“The antenatal investment hypothesis

Current evidence on antenatal interventions, while limited, would therefore suggest that the returns to investing in this period are high, yet an explicit test of this hypothesis is lacking. By amending Fig. 2a to incorporate the antenatal period from conception to birth Fig. 2b presents a graphical illustration of the antenatal investment hypothesis. The hypothesis can be displayed as two downward sloping investment curves representing the rate of return to investment starting in the antenatal period (upper curve), and the postnatal period (lower curve). If the hypothesis is correct, the return in both cases is greatest for earlier rather than later investment. This hypothesis also indicates that the return on the antenatal investment will be higher than the postnatal investment, both initially and in the long-term, and may increase the rate of return on investment at every subsequent period. As the Nurse–Family Partnership had a greater impact on young women having their first child, the hypothesis may be further extended to investigate whether supporting women at the beginning of their reproductive life leads the benefits of the intervention to be carried over to subsequent births. An explicit study which tests the antenatal investment hypothesis and models the impact of intervening at different stages of the child’s and mother’s life is needed. Current knowledge in this area is based on a small number of predominantly US studies, and it cannot be assumed that the effectiveness of a US-style intervention can be replicated across European settings given the difference in social welfare systems and cultural contexts. For example, social welfare spending in Ireland is half that of Sweden (OECD, 2007). An optimal study design would incorporate a series of randomised interventions with programmes starting at difference ages. A longitudinal study would reveal the impact of the timing.”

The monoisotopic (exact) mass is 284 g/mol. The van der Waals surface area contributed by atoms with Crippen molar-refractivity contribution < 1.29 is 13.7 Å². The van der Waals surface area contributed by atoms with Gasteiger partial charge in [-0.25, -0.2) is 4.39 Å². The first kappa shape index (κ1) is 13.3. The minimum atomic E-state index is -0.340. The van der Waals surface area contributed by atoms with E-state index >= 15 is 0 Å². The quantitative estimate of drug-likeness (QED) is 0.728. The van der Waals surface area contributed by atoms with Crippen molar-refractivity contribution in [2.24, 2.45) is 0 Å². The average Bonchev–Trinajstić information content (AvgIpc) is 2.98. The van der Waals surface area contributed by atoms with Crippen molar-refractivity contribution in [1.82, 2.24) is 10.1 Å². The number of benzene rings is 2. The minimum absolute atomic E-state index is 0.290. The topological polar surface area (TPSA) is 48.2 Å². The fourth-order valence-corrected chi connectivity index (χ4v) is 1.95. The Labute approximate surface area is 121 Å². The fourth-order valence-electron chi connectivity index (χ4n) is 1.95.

Heckman timing and economic efficiency.pdf
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genetic privacy & sci fi, a snippet revisited just because its on my mind

In Uncategorized on October 24, 2009 at 2:07 am

    https://i2.wp.com/img.skitch.com/20091024-pshtayup5x6hn4qypbtjb313kg.jpg

http://www.pgpstudy.org/projectlit/participating/participating7.htm

Using Turnitin & Privacy infringement

In Uncategorized on October 22, 2009 at 11:06 pm

In a meeting my colleagues and I had with our professors, we discussed whether or not to use Turnitin for midterms and essays. I have been and am opposed to it. Turnitin is an online application teachers can use to check for originality in papers written by their students: http://turnitin.com/static/index.html The aim is to support academic integrity and prevent plagiarism, which seems like it would be helpful when you have large classrooms and repeated content. A paper is crosschecked against every other paper turned in on the site, as well as against the world wide web of uploaded content.